“I grew up really poor,” he said. “We were never hungry, but we had months of brown beans and cornbread. Like, every night.”
Karl’s mother worked at a diner, where he often kept busy as a kid while waiting on her shifts to end. His grandfather had owned restaurants, too. But Karl left his hometown of Bristol at 19 on the first train out, literally. He took a job as a railroad conductor out of Cleveland, Ohio.
“I had been to Florida for like two days. Otherwise, I had never been out of East Tennessee,” he said. His first time through the drive-thru of a Cleveland Burger King, he was nearly laughed out of the line for ordering biscuits, gravy and sweet tea, menu items you couldn't find on the breakfast menu there. But it was also the place where he connected to home when he craved the beans and cornbread his mother made. “I hated it growing up,” he said. “Now it’s my go-to comfort food.”
After a move to Atlanta and then Nashville and jobs that included selling used cars and working for a builder, Karl dabbled in culinary school at Nashville State before dropping out. Then when he met Sarah, the woman who would become his wife, she warned him that things couldn’t get serious because she was headed to Johnson & Wales culinary school in Denver. “What if I go to culinary school, too?” he asked her. And this time, the plan stuck.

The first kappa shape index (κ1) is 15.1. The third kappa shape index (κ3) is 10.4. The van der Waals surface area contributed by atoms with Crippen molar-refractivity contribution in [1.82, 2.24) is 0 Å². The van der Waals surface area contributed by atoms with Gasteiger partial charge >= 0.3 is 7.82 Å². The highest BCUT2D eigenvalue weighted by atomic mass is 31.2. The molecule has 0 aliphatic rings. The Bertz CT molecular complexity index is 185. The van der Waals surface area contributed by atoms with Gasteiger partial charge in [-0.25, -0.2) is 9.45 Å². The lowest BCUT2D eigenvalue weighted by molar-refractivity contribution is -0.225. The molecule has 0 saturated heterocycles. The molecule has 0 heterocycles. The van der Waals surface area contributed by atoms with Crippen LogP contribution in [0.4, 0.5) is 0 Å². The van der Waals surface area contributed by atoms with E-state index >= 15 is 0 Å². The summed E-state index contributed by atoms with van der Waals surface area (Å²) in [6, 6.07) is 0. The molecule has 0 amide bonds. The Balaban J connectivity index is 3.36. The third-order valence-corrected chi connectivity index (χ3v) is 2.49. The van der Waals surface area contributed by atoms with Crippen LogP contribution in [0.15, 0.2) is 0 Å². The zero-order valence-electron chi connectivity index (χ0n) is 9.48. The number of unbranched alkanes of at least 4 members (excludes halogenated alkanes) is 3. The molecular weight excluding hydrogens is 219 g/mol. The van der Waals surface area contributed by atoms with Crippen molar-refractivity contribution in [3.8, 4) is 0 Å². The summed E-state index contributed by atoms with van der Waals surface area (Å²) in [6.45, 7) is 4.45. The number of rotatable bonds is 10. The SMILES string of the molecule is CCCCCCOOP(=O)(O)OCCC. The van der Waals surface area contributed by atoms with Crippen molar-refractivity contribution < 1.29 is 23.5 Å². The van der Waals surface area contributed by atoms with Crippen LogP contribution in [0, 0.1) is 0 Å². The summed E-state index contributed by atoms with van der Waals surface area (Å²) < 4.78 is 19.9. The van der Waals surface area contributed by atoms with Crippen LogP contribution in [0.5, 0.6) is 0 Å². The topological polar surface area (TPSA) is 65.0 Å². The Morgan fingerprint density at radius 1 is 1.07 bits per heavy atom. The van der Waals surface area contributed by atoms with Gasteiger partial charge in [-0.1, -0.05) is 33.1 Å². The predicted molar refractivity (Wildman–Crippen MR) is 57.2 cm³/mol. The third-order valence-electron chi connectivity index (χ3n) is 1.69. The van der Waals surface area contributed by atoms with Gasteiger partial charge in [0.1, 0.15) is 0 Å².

At The Nashville Food Project kitchen, Karl took an off-recipe approach to seasoning their cabbage and sausage stew with a few shakes of hot sauce, garam masala and curry powder they found in the kitchen cabinets. As with most meals at TNFP, the ingredients came from various sources – tomato jewels from Tallahassee May’s Turnbull Creek Farm, cabbage from Delvin Farms, carrots and cabbage from The Nashville Food Project’s gardens and sausage from a large donation from Gaylord Opryland Hotels. Tracing the food back to its origin is a big part of why Karl likes to support the cause.
“We forget where the food comes from,” he said, “and how it’s cooked.”
Heather pulled cornbread from the oven, and they tasted their stew a final time. They would soon send their work from the kitchen into the community as another set of volunteers arrived to take the meal to Mercury Courts.
“Man, that smells good,” said Toni Rogers, walking into the kitchen. She’s been delivering food to Mercury Courts on the same night of the week each month for several years. Over time, she’s made friends and learned the names of residents. Food, she said, served as the entry point to get those conversations going. Just as Karl and Heather compared family notes on how they prepared meals, Toni would do the same with Mercury residents.
“Once everyone is together and with food, there’s that ‘meal community’ kind-of thing,” she said. “Even if you’re not in a house, it’s the same spirit.”
Click here to see the cabbage and sausage recipe that provided the basis for Karl and Heather's dish.
If you are a chef interested in visiting TNFP kitchen, or if you know a chef you’d like to recommend, please email firstname.lastname@example.org. Thank you!